One of the flaws of the model was jittery motion when driving. This was caused not my the drivetrain or the propulsion motor, but by the road wheels – apparently they were spaced so that they all hit the gaps between the track links at exactly the same moment. There was no solution to this except using inaccurately-sized road wheels or changing the scale of the entire model, so I left it unchanged.

Finally, I have used the SBrick Controlled app to control the model’s SBricks remotely using a PS4 gaming pad – a method explained in detail here. The pad worked very well, offering more than enough buttons to control all functions, and its two joysticks allowed for proportional control of the drive, steering and also the main gun’s movements.

In the end I was happy with the model, which straightforward and relaxing to build, but its appearance was clearly better than its performance. Its speed was realistic (that is, very slow) and the many functions that required multiple motors and took plenty of room inside actually produced very little effect on the outside – such as the machine gun’s panning. I was, however, proud of the turret’s mechanism which worked exactly as intended inside an extremely limited space.

Work in progress photos:

DSC05800.JPG DSC06018.JPG IMG_6172.JPG IMG_6174.JPG IMG_6223.JPG


01.JPG 02.JPG IMG_6238.JPG IMG_6247.JPG IMG_6250.JPG IMG_6253.JPG IMG_6254.JPG IMG_6255.JPG IMG_6271.JPG IMG_6276.JPG IMG_6277.JPG IMG_6285.JPG IMG_6289.JPG IMG_6293.JPG IMG_6295.JPG original1.gif original2.jpg original3.jpg original4.jpg original5.jpg turret.jpg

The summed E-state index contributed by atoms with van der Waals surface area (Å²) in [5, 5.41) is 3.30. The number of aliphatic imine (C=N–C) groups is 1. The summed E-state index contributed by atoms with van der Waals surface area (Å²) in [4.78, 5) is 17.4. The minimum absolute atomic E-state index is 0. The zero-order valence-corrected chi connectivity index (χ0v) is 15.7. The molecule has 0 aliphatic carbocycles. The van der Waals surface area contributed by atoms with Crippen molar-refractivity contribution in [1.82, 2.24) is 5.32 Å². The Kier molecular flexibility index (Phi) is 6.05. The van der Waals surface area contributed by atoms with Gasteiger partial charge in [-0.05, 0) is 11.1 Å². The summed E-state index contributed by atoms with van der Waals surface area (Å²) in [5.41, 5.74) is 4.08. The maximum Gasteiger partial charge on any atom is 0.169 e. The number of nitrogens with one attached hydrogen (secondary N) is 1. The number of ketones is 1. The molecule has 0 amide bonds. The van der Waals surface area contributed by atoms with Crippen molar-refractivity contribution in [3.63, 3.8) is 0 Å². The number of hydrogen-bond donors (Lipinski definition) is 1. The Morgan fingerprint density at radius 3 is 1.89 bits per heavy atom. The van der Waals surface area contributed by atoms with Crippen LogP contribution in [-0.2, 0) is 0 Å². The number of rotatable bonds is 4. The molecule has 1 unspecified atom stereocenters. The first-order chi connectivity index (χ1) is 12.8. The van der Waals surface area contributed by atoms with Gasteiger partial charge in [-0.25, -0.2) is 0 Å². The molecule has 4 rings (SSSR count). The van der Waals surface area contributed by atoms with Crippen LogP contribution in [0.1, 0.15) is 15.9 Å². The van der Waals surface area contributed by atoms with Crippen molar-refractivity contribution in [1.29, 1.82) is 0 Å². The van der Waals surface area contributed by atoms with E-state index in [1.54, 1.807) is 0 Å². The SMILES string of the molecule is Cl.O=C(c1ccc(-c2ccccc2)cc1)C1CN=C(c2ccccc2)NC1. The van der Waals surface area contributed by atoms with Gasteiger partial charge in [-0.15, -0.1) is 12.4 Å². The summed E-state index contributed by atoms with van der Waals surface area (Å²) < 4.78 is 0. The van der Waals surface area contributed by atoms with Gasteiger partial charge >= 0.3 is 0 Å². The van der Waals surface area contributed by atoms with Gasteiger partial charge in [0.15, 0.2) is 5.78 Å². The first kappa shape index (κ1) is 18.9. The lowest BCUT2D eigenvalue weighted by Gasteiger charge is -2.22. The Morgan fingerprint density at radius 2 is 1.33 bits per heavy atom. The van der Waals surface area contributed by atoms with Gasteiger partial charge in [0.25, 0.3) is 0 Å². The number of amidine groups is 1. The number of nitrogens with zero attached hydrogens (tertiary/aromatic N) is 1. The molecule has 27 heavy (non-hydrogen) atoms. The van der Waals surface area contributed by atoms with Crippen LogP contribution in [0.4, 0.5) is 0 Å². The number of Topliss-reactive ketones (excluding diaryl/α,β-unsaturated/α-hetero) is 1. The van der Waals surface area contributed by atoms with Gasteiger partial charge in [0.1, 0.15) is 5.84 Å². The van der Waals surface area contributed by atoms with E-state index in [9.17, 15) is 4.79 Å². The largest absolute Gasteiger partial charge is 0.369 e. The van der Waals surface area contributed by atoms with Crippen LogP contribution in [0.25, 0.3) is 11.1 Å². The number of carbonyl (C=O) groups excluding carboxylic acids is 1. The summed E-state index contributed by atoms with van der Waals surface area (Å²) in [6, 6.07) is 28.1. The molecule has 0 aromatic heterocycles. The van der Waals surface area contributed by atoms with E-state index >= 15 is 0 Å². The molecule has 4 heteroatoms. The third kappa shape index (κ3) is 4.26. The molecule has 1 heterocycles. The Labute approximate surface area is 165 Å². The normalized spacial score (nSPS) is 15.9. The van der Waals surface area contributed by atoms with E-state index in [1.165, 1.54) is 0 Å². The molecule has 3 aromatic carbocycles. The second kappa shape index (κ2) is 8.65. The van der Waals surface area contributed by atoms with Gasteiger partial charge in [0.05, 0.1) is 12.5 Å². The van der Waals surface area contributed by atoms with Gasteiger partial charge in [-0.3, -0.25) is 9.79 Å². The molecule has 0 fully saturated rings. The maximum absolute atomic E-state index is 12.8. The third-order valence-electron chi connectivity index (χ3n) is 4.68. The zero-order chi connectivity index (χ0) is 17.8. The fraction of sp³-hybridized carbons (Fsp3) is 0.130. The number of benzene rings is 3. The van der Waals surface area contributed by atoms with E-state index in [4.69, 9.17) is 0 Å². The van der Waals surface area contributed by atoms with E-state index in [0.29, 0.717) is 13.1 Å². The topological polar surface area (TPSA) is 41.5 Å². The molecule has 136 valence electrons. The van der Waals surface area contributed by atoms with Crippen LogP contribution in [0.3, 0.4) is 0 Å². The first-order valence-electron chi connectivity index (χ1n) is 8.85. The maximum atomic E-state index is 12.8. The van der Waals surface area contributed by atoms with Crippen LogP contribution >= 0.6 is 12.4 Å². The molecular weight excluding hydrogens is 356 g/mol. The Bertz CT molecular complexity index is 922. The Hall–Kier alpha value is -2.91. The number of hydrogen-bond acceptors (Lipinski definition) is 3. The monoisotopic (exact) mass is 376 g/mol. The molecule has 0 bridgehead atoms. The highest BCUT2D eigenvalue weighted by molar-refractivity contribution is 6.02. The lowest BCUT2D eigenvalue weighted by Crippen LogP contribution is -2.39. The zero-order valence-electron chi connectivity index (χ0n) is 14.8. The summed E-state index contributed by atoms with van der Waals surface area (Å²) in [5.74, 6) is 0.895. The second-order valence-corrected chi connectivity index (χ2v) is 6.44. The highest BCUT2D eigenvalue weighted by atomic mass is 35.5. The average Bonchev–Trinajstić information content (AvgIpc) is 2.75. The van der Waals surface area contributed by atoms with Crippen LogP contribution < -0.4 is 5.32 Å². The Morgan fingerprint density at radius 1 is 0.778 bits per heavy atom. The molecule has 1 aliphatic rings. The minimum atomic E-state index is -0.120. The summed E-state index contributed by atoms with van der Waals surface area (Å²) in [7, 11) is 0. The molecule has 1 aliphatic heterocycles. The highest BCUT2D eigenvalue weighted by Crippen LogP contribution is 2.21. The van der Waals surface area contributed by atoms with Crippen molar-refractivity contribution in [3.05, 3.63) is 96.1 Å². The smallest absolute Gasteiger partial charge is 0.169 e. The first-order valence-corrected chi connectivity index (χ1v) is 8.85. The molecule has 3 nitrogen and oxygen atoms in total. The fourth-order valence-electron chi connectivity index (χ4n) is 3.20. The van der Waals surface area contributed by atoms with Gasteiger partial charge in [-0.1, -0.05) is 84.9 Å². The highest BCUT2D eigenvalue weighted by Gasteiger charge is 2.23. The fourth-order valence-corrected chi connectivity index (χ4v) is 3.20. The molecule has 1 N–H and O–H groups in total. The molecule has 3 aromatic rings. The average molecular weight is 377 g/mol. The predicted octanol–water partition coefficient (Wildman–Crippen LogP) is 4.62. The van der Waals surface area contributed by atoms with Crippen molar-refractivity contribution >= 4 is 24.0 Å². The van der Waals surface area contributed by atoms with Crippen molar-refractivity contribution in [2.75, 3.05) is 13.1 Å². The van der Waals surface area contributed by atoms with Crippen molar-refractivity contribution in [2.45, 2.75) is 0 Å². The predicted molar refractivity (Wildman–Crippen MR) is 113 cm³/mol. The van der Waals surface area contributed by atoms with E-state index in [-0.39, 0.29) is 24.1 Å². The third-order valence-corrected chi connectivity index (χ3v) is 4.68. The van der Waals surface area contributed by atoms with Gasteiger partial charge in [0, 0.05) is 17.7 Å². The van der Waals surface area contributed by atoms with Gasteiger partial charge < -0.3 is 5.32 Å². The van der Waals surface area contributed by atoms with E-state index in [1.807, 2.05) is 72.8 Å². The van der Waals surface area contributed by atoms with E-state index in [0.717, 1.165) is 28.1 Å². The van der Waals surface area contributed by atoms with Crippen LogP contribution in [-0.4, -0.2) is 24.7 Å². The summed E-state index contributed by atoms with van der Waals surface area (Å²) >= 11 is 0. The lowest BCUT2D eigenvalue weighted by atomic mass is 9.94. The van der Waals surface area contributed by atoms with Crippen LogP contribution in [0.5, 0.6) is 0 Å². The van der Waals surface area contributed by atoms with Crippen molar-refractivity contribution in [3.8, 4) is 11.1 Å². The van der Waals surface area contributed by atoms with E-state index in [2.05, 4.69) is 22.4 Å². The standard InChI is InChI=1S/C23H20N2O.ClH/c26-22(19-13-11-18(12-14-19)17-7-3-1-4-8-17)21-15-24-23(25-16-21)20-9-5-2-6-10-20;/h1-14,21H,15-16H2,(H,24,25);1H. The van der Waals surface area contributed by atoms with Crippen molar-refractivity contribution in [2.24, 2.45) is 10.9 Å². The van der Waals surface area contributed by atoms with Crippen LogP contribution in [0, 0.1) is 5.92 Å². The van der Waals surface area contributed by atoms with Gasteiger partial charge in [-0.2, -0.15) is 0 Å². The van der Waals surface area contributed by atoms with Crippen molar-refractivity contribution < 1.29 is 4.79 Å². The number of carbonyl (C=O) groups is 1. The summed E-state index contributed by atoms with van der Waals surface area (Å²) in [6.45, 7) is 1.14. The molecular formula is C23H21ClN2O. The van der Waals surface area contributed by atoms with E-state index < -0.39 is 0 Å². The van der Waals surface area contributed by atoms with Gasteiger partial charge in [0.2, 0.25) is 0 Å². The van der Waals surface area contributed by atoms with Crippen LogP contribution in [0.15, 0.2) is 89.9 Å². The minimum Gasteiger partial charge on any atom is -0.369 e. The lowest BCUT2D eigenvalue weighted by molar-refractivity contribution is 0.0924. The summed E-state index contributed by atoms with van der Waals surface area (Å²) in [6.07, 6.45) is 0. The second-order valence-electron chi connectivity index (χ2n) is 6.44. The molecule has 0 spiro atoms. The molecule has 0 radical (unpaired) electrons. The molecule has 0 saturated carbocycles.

Media coverage:

Dom1n (Polish), The Armored Patrol, The Awesomer, The Lego Car Blog

  1. Sariel
    October 16th, 2016 at 15:32 | #1

    @Alkan Anafarta
    Most blueprints are free, some are paid. And the custom figure comes from BrickArms.

  2. Alkan Anafarta
    October 16th, 2016 at 15:23 | #2

    But they are are asking me to pay for the blueprints. Also from where you got this custom military minifigure.

  3. Sariel
    October 16th, 2016 at 12:00 | #3

    @Alkan Anafarta
    I get pieces from Briclink and blueprints from The-Blueprints.com

  4. Alkan Anafarta
    October 16th, 2016 at 05:09 | #4

    This is a nice tank really cool and awesome. I wonder from where you get such old lego parts like micromotor and all.Also please share the website from where you got the blueprint of the tank.